The first Archbishop of the new internal province of Sudan has been enthroned during a major celebration service in Khartoum’s All Saints Cathedral. Up to 10,000 worshippers saw the Most Revd Ezekiel Kumir Kondo, Bishop of Khartoum, take on the new role.
In 2013, the Province of the Episcopal Church of Sudan decided it wanted to remain as one church despite the independence of South Sudan in 2011. It renamed itself the Episcopal Church of South Sudan and Sudan; and created an internal province for the dioceses in Sudan.
The original province has grown from four dioceses in 1976, when it first became an independent province of the Anglican Communion, to 31 dioceses today.
Most of the dioceses are in South Sudan, including the diocese of Juba, whose bishop, the Most Revd Daniel Deng Bul Yak, is also the Archbishop of the province. Five of the dioceses – Khartoum, El Obeid, Port Sudan, Kadugli and Wad Medani – serve more than one million Anglicans in Sudan.
The creation of a new internal province will make it easier for the Church to relate to different governments, with their separate laws and administrations.
Tensions and conflict remain between Sudan and South Sudan, and the movement of citizens between them is not easy. This makes it difficult for the Archbishop of the overall province to regularly visit dioceses in Sudan.
The dioceses in the two countries also face different issues: the five provinces in Sudan work with an Islamic government on issues of justice, reconciliation and on the rights of minorities, giving rise to a specific series of issues that needs an Archbishop in Khartoum to address.
The new internal province was inaugurated on 19 July last year with an interim administration. Following elections on 4 April this year, Bishop Ezekiel Kumir Kondo of of Khartoum was unanimously elected as the first Archbishop of the Internal Province of Sudan; alongside a new provincial secretary, treasurer, chancellor and registrar.
Archbishop Ezekiel, who hails from the Nuba Mountains area of Sudan, has served on the Anglican Consultative Council for 16 years; and has now been installed in Khartoum Cathedral three times in three different roles.
Having gained a theological degree from England’s Trinity College, Bristol, in 1992, he served as Provost of Khartoum Cathedral from 1993; becoming provincial secretary in 2000; and elected Bishop in 2003.
The Registrar reads the mandate for the consecration
Photo Credit: Sudan Church Association
Some of the estimated 10,000 people who packed All Saints Cathedral began arriving from 5am in order to secure a place; and many people in the congregation had come from overseas and from across Sudan.
“I want to thank God for the opportunity and grace given me to lead the Province as the first Archbishop,” Archbishop Ezekiel said. “As well as praying for me in this new role I ask you all to pray for peace in Sudan, especially in the four areas of South Kordofan, Darfur, Blue Nile and Abyei.
“Please pray for a just and workable agreement between the government of Sudan and the SPLA-North; also the governments of Sudan and of South Sudan over the area of Abyei.”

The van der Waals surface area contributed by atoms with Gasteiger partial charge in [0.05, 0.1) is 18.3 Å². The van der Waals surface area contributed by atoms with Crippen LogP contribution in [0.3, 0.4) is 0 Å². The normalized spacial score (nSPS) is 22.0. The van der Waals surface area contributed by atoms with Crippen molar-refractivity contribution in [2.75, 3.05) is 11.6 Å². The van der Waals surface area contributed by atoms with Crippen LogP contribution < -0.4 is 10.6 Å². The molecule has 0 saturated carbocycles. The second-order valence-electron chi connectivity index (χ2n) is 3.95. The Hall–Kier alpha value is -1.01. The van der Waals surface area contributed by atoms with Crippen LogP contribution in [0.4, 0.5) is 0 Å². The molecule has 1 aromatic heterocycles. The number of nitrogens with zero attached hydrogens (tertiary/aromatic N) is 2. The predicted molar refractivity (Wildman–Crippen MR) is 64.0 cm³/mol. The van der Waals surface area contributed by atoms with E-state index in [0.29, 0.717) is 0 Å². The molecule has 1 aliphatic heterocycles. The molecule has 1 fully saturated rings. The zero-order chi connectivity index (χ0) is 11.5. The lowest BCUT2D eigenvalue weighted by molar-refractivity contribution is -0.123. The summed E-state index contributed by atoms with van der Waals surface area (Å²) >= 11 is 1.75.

The five-hour cathedral service included much singing and celebrating, as well as Archbishop Ezekiel’s enthronement by the Primate of South Sudan and Sudan, Archbishop Daniel Deng.
“I am delighted to have this opportunity to send you my warmest congratulations on your enthronement as the Archbishop of the new Internal Province of Sudan,” the Archbishop of Canterbury, Justin Welby, said in a letter read by the chairman of the Sudan Church Association, the Ven Michael Paget-Wilkes, the retired Archdeacon of Warwick.
“I am sorry that I am not able to be with you in person for this joyous occasion, but I am nonetheless pleased to be able to represented at this historical moment in the life of the Church in Sudan,” he said. “Please be assured of my prayers as you embark on this new phase of your ministry, which will no doubt hold many challenges for you in the years ahead. May the Holy Spirit guide and strengthen you as you share in this work and the task of building up the Christian communities in this new internal Province in Sudan.
Archbishop Daniel Deng with Archbishop Ezekiel Kondo and the bishops of Sudan
Photo Credit: Sudan Church Association
“Yours is no easy task, and I hope and pray that the Church in Sudan will grow and prosper. You may certainly count on the support of Archbishop Daniel Deng and all your fellow bishops in the Episcopal Church of South Sudan and Sudan, and in the wider Anglican Communion.”
After the service, celebrations continued in the near-by Olympic Stadium, where many speeches of congratulation were given by local and world-wide dignitaries.
The Governor of Khartoum State said that because it was Ramadan, a time of fasting for Muslims, what he was about to say had extra truth. “We are happy that an Archbishop is installed who is a national Sudanese,” he said. “The Episcopal Church of Sudan is a national Church, therefore we will be very happy to listen to you and be corrected where we are going wrong. Please tell us and we will listen.”
In a separate speech, the Minister of the Federal Government had high praise for Ezekiel, saying that he had been working with him for many years.
Visit the Picture Gallery for more photographs from the enthronement.